ADDRESSES:

Grant applications must be hand delivered or mailed to U.S. Department of Labor, Procurement Services Center, Attention: Grant Officer, Reference SGA 01-08, Room N-5416, 200 Constitution Avenue, NW., Washington, DC 20210. Applicants must verify delivery to this office directly through their delivery service and as soon as possible.

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FOR FURTHER INFORMATION, CONTACT:

Applications will not be mailed. The Federal Register may be obtained from your nearest government office or library. Questions concerning this solicitation may be sent to Cassandra Willis at the following Internet address: willis-cassandra@dol.gov.

Late Proposals

The grant application package must be received at the designated place by the date and time specified or it will not be considered. Any application received at the Procurement Services Center after 4:45 p.m. EST, August 20, 2001, will not be considered unless it is received before the award is made and:

1. It was sent by registered or certified mail not later than the fifth calendar day before August 20, 2001;

2. It is determined by the Government that the late receipt was due solely to mishandling by the Government after receipt at the U.S. Department of Labor at the address indicated; or

3. It was sent by U.S. Postal Service Express Mail Next Day Service-Post Office to Addressee, not later than 5:00 p.m. at the place of mailing two (2) working days, excluding weekends and Federal holidays, prior to August 20, 2001.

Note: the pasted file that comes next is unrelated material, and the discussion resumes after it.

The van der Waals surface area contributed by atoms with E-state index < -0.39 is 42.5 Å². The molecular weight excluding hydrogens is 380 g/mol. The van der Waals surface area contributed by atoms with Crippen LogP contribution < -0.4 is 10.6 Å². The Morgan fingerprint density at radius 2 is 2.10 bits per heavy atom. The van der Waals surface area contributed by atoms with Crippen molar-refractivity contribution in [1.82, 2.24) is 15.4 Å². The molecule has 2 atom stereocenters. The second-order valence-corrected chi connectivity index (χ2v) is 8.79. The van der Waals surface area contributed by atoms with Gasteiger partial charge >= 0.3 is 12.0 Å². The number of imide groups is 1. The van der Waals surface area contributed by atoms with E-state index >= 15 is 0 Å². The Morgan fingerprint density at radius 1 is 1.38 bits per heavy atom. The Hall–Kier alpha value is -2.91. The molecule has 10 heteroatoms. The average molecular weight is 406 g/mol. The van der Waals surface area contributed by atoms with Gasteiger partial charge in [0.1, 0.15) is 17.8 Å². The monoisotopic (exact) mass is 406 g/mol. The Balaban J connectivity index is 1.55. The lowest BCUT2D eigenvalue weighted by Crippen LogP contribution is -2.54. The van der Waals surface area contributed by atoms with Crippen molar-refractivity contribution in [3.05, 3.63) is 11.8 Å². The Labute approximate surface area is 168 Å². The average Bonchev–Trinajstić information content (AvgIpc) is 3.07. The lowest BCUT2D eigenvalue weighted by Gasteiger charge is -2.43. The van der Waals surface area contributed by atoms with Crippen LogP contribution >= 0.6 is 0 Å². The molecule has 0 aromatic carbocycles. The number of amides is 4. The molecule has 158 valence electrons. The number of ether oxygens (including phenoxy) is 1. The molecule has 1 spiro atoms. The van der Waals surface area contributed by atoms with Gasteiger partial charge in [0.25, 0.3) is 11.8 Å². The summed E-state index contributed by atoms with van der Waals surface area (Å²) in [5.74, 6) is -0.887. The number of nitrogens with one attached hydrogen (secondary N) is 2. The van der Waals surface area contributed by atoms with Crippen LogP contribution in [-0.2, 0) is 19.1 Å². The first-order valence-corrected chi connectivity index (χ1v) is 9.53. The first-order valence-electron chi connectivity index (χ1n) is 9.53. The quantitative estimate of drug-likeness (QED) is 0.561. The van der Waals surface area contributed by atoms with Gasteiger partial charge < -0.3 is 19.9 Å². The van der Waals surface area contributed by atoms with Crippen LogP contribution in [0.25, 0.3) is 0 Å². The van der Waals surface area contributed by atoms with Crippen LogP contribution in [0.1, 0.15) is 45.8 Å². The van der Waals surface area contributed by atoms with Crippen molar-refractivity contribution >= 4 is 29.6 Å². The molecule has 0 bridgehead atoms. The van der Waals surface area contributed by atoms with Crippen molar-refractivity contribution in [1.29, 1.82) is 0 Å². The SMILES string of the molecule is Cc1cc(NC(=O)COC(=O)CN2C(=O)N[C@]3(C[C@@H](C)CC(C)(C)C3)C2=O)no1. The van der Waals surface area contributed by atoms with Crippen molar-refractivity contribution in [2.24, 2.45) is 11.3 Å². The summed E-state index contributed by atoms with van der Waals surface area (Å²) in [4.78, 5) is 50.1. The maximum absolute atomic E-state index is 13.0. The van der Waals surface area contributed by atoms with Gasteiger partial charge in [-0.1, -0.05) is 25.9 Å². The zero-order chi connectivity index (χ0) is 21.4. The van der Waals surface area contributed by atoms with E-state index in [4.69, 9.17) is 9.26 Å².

The only acceptable evidence to establish the date of mailing of a late application sent by registered or certified mail is the U.S. Postal Service postmark on the envelope or wrapper and on the original receipt from the U.S. Postal Service. If the postmark is not legible, an application received after the above closing time and date shall be processed as if mailed late. “Postmark” means a printed, stamped or otherwise place impression(not a postage meter machine impression) that is readily identifiable without further action as having been applied and affixed by an employee of the U.S. Postal Service on the date of mailing. Therefore, applicants should request the postal clerk place a legible hand cancellation “bull's-eye” postmark on both the receipt and the envelope or wrapper.

The only acceptable evidence to establish the date of mailing of a late application sent by U.S. Postal Service Express Mail Next Day Service-Post Office to Addressee is the date entered by the Post Office receiving clerk on the “Express Mail Next Day Service-Post Office to Addressee” label and the postmark on the envelope or wrapper and on the original receipt from the U.S. Postal Service. “Postmark” has the same meaning as defined above. Therefore, applicants should request that the postal clerk place a legible hand cancellation “bull's-eye” postmark on both the receipt and the envelope or wrapper.